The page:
Unit shipped with Win95 OSR1.x

UPGRADED to: Windows version: 4.10.222A(WIN98SE)

System BUS Type: ISA

BIOS Name: Phoenix

BIOS Date: 03/25/97 BIOS Version: EPP revision 3.00 (No update available)

Machine Type: IBM PC/AT

Processor Vendor: CyrixInstead
Processor Type: MediaGX
Math Co-processor: Present

IRQ Usage Summary:

00: System timer
01: Keyboard
02: Programmable Interrupt Controller
03: Modem
04: Comm Port (COM1)
05: Sound
06; Floppy Disk Controller
07: ECP Printer Port (LPT1)
08: System CMOS/real time clock
12: PS/2 Compatible Mouse Port
13: Numeric data processor
14: Standard IDE/ESDI Hard Disk Controller
Upper Memory Usage:

x00000000 - x0009FFFF      System board extension for PnP BIOS

x000A0000 - x000AFFFF      Cyrix GX
x000B8000 - x000BFFFF      Cyrix GX
x000E0000 - x000FFFFF      System board extension for PnP BIOS

x40000000 - x4FFFFFFF      Motherboard resources
xFFFC0000 - xFFFFFFFF      Motherboard resources

I/O Port Summary
x0000 - x000F      Direct memory access controller
x0020 - x0021      Programmable interrupt controller
x0040 - x0043      System timer
x0060 - x0060      Standard 101/102-Key or Microsoft Natural Keyboard
x0061 - x0061      System speaker
x0064 - x0064      Standard 101/102-Key or Microsoft Natural Keyboard
x0070 - x0071      System CMOS/real time clock
x0080 - x0080      Motherboard resources
x0081 - x008F      Direct memory access controller
x00A0 - x00A1      Programmable interrupt controller
x00C0 - x00DF      Direct memory access controller
x00F0 - x00FF      Numeric data processor
x01F0 - x01F7      Standard IDE/ESDI Hard Disk Controller
x0220 - x022F      16-bit Sound
x0264 - x0264      Compaq Presario 336-DF Modem
x02F8 - x02FF      Compaq Presario 336-DF Modem
x0330 - x0331      16-bit Sound
x0378 - x037F      ECP Printer Port (LPT1)
x0388 - x038B      16-bit Sound
x03B0 - x03BB      Cyrix GX
x03C0 - x03DF      Cyrix GX
x03F0 - x03F5      Standard Floppy Disk Controller
x03F6 - x03F6      Standard IDE/ESDI Hard Disk Controller
x03F7 - x03F7      Standard Floppy Disk Controller
x03F8 - x03FF      Communications Port (COM1)
x0480 - x048F      Motherboard resources
x04D0 - x04D1      Motherboard resources
x0778 - x077A      ECP Printer Port (LPT1)
x0CF8 - x0CFF      PCI bus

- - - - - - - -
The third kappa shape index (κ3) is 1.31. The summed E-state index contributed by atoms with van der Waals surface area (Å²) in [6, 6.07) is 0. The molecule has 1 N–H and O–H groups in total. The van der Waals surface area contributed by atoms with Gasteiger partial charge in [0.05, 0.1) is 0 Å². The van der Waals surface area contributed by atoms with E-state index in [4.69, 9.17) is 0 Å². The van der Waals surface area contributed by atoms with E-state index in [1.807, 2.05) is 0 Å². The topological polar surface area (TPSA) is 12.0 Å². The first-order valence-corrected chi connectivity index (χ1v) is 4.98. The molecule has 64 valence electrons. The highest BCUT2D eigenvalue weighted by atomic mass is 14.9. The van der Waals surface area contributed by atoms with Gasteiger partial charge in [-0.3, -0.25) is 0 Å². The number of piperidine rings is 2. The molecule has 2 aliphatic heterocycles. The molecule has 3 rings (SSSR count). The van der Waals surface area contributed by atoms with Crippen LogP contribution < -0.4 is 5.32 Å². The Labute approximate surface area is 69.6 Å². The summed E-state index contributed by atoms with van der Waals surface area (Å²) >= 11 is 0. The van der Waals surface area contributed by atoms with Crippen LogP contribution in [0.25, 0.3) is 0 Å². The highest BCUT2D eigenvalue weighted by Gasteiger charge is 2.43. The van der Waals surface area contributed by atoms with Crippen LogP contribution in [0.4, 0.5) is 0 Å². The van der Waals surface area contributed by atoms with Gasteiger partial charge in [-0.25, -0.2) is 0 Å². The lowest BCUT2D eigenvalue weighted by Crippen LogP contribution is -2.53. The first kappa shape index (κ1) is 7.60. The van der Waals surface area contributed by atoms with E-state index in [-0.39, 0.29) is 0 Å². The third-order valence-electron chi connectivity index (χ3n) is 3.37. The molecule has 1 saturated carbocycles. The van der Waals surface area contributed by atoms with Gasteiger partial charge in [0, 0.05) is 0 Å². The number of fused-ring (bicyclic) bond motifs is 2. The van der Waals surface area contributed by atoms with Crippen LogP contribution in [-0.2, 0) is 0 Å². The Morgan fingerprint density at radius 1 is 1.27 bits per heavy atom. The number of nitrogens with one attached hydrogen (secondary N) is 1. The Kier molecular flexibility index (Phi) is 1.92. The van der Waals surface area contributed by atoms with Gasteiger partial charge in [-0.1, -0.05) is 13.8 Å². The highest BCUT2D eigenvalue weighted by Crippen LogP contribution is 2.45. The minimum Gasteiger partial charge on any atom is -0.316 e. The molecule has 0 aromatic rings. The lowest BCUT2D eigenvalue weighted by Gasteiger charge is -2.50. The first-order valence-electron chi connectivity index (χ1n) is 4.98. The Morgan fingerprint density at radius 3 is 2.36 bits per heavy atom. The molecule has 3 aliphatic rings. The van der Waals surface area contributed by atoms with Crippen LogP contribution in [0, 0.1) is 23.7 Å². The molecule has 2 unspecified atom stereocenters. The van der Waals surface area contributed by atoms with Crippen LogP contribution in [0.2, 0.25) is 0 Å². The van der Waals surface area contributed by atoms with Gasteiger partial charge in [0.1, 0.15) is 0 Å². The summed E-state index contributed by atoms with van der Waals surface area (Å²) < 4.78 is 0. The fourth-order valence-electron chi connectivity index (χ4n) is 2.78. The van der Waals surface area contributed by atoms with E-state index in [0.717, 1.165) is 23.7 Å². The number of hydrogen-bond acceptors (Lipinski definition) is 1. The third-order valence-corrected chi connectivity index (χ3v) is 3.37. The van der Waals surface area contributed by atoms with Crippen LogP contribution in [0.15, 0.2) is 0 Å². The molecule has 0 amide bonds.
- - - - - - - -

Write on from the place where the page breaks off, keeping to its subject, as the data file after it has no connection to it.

x3000 - x303F      Cyrix Cx5520 Rev 0 PCI to ISA bridge
x4000 - x400F      Motherboard resources
x5000 - x500F      Motherboard resources

If additional info is required, please let me know.

1cell: Isn't it significant that his system only appears to show MS-DOS compatibility mode when in Safe Mode? I've a feeling it will *always* show this in SM, because the protected-mode disk drivers are not loaded--that's why the mode is safer than the normal one, after all.
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What is the problem you are trying to resolve ???

Maybe safe mode  creates it's own set of irq hooks  in case the  original installed are  corrupted .
Seems to me no problem found.;o(

Think about it, Safe Mode, by it's own description is "a special diagnostic mode for troubleshooting faults with your computer".  Paranoia can be a bad thing especially when fuelled by irresponsible/inexperienced replies which can only make your position more confusing. If you wish remove ALL instances of duplications that occur in safe mode, ie, 2 FDD contollers then remove both of them. This will allow Windows to do a full redetect on the next "normal" boot and then when you restart you should only have one of each except in System Devices, Windows often duplicates certain devices here to give a rough representation of some of the cross-mapping it has to do between CPU, and other system controllers. The real truth is, in safe mode the duplications only reflect past detections and are not representing multiple loads of 1 device, I once had a CDROM shown 11 times in a safe mode boot, don't worry too much about it if they are there. But it also won't hurt to remove them, it will make things look cleaner and you will feel better.

Keep asking and you'll keep learning.

ehundrieserAuthor Commented:

I had lost my Sound. I checked the Device Manager in both Normal Mode (no duplicates) and Safe Mode (many duplicates) for problems.


Here's what I did:

(1) I deleted ALL instances of Sound Devices (Normal Mode).

(2) Then, while checking devices in Safe Mode discovered many duplicates and/or different devices in all categories.

(3) I removed ALL instances of duplicate devices in ALL categories(Safe Mode).

(4) I did a 'normal' boot that showed no duplicates.

(5) Then, another 'Safe Mode' boot that showed all duplicates had reloaded themselves back. Got that? <g>

The sound driver issue was resolved after reinstalling a new sound driver supplied by Compaq. The PC works fine!

Present Status:

There are NO instances of duplicate drivers in NORMAL MODE. In Safe Mode, however, all instances of duplicate drivers are still present.

That's why I posted my question. (Much to do about nothing?)<g>

Ahh, yes, now I see. There is a Microsoft Knowledge Base article on this aspect of safe Mode, but it only says what I stated in my previous post. The crux is, safe mode is not a true indication of drivers loaded in normal mode. I will post this as the answer because I actually did answer your question last time.

 I beat you too it  LOL
Also  if recall ( but it has been 3 years or more )  the duplicate issue  happened a lot with laptops.
And one reason that did it was multiple hardware profiles ( I think) been a while ..
maybe I should stay with routers  less complex  hehe

ehundrieserAuthor Commented:
The pts go to PCGuru. PCGuru's 4/29 detailed answer made up for my lack of understanding of the issue.

Thanks to all!
>>>ozzies>>> Beat me to what? There was no actual *answer* in your comment.